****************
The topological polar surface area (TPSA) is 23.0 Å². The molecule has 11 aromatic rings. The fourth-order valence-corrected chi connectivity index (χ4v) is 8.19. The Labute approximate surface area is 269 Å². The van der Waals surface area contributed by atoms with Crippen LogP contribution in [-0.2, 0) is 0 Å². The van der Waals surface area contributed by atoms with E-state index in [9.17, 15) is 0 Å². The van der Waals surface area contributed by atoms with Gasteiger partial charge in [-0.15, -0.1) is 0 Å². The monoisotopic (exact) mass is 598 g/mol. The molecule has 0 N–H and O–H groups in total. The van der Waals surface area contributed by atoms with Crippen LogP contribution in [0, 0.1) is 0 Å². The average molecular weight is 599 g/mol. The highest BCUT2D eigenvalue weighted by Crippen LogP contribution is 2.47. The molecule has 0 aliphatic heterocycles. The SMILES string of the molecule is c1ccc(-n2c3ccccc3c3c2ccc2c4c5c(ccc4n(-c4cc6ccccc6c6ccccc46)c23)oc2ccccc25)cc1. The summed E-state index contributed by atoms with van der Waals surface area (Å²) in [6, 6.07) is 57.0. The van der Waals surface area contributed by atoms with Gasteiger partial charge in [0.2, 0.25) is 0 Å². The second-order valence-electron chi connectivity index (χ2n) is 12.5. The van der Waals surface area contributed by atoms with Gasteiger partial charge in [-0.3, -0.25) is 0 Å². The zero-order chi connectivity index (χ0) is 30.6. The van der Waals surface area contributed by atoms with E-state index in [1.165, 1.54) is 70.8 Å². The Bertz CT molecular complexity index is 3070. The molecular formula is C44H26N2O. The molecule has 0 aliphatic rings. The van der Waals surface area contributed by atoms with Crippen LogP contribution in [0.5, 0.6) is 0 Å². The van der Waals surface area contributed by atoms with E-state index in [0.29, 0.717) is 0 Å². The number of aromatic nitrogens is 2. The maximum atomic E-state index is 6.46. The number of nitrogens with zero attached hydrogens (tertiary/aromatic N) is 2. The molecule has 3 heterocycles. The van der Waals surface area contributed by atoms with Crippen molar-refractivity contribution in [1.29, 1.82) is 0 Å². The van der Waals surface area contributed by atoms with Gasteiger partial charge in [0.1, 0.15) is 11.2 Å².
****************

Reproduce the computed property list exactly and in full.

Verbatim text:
The topological polar surface area (TPSA) is 23.0 Å². The molecule has 11 aromatic rings. The fourth-order valence-corrected chi connectivity index (χ4v) is 8.19. The Labute approximate surface area is 269 Å². The van der Waals surface area contributed by atoms with Crippen LogP contribution in [-0.2, 0) is 0 Å². The van der Waals surface area contributed by atoms with E-state index in [9.17, 15) is 0 Å². The van der Waals surface area contributed by atoms with Gasteiger partial charge in [-0.15, -0.1) is 0 Å². The monoisotopic (exact) mass is 598 g/mol. The molecule has 0 N–H and O–H groups in total. The van der Waals surface area contributed by atoms with Crippen LogP contribution in [0, 0.1) is 0 Å². The average molecular weight is 599 g/mol. The highest BCUT2D eigenvalue weighted by Crippen LogP contribution is 2.47. The molecule has 0 aliphatic heterocycles. The SMILES string of the molecule is c1ccc(-n2c3ccccc3c3c2ccc2c4c5c(ccc4n(-c4cc6ccccc6c6ccccc46)c23)oc2ccccc25)cc1. The summed E-state index contributed by atoms with van der Waals surface area (Å²) in [6, 6.07) is 57.0. The van der Waals surface area contributed by atoms with Gasteiger partial charge in [0.2, 0.25) is 0 Å². The second-order valence-electron chi connectivity index (χ2n) is 12.5. The van der Waals surface area contributed by atoms with Gasteiger partial charge in [-0.3, -0.25) is 0 Å². The zero-order chi connectivity index (χ0) is 30.6. The van der Waals surface area contributed by atoms with E-state index in [1.165, 1.54) is 70.8 Å². The Bertz CT molecular complexity index is 3070. The molecular formula is C44H26N2O. The molecule has 0 aliphatic rings. The van der Waals surface area contributed by atoms with Crippen LogP contribution in [0.5, 0.6) is 0 Å². The van der Waals surface area contributed by atoms with E-state index in [0.29, 0.717) is 0 Å². The number of aromatic nitrogens is 2. The maximum atomic E-state index is 6.46. The number of nitrogens with zero attached hydrogens (tertiary/aromatic N) is 2. The molecule has 3 heterocycles. The van der Waals surface area contributed by atoms with Crippen molar-refractivity contribution in [1.29, 1.82) is 0 Å². The van der Waals surface area contributed by atoms with Gasteiger partial charge in [0.1, 0.15) is 11.2 Å².